Thursday October 31, 2019

Massimiliano Fasi on “Generating large matrices with pre-assigned 2-norm condition number”. Slides.

Thursday October 24, 2019

Mantas Mikaitis on “Solving neural ODEs using fixed-point arithmetic with stochastic rounding”. Slides.
Abstract: In this talk I will go through some of the experimental results with ODE solvers in fixed-point arithmetic, using stochastic rounding in multiplications. This work was carried out as part of my PhD at the department of Computer Science. The main goal was to improve the accuracy of the Izhikevich neuron model which is described by an ODE that does not have a closed-form solution. The neuron model is simulated on the SpiNNaker neuromorphic computer – a large-scale neuromorphic platform (1 million ARM968 cores) designed in Manchester.

Thursday October 17, 2019

Nick Higham on “Tips and Tricks for Research Workflow”. Slides.
Abstract: I will discuss various tools and websites that can help us in our research.

Thursday October 10, 2019

Michael Connolly on “Stochastic rounding of floating-point arithmetic”. Slides.

Thursday October 3, 2019

Gian Maria Negri Porzio on “The AAA algorithm and its variations to approximate matrix-valued functions”. Slides.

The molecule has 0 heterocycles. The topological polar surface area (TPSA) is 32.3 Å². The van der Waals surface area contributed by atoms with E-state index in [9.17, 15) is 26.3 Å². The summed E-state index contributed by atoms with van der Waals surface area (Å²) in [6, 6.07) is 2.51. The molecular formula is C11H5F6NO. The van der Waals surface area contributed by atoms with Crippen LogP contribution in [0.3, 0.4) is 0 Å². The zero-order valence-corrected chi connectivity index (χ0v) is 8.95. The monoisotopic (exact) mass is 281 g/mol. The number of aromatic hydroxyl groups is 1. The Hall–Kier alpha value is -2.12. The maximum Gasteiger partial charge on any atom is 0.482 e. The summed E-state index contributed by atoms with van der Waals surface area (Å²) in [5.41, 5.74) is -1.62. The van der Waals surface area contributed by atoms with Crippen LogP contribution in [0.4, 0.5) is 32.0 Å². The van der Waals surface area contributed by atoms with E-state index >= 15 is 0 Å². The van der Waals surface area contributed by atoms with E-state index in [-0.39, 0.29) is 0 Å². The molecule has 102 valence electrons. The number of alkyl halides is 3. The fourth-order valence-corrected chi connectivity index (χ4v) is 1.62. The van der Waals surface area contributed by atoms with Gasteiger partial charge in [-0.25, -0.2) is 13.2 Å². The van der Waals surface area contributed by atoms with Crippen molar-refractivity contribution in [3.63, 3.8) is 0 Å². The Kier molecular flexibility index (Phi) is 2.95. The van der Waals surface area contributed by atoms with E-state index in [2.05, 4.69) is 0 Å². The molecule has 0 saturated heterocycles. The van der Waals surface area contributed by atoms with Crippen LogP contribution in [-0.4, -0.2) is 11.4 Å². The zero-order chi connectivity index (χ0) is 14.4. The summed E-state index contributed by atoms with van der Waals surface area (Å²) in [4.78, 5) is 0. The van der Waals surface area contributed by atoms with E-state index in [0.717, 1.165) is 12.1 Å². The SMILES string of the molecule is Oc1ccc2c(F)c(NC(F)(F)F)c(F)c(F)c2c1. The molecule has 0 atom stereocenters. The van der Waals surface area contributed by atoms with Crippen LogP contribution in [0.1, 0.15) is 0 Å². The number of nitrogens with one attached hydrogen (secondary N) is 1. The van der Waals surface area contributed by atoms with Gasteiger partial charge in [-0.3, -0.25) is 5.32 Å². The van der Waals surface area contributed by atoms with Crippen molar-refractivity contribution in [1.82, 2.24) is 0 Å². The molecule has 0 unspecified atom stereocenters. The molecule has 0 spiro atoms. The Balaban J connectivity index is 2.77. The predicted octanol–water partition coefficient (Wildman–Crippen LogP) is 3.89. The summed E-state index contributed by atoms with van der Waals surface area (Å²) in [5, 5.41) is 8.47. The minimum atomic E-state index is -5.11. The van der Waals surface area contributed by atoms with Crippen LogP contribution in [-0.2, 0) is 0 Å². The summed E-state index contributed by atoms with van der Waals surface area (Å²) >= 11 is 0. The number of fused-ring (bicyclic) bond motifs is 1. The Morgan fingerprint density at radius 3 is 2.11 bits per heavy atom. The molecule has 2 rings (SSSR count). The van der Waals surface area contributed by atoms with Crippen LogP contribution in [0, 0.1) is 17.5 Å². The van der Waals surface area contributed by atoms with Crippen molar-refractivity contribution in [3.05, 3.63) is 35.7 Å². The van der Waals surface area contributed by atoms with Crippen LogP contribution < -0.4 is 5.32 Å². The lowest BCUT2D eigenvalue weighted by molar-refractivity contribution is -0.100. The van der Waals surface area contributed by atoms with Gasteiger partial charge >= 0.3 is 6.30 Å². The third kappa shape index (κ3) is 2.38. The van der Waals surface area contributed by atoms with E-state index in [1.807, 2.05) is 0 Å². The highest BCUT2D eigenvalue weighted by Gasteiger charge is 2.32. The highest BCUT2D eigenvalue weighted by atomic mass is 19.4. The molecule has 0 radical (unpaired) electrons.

Wednesday September 11, 2019

Theo Mary on “Numerical Stability of Block Low-Rank LU Factorization”.
Abstract: Block low-rank (BLR) matrices exploit blockwise low-rank approximations to reduce the complexity of numerical linear algebra algorithms. The impact of these approximations on the numerical stability of the algorithms in floating-point arithmetic has not previously been analyzed. We present rounding error analysis for solution of a linear system by LU factorization of BLR matrices. We prove backward stability, assuming that a stable pivoting scheme is used, and obtain new insights into the numerical behavior of BLR variants. We show that the predictions from the analysis are realized in practice by testing them numerically on a wide range of matrices coming from various real-life applications.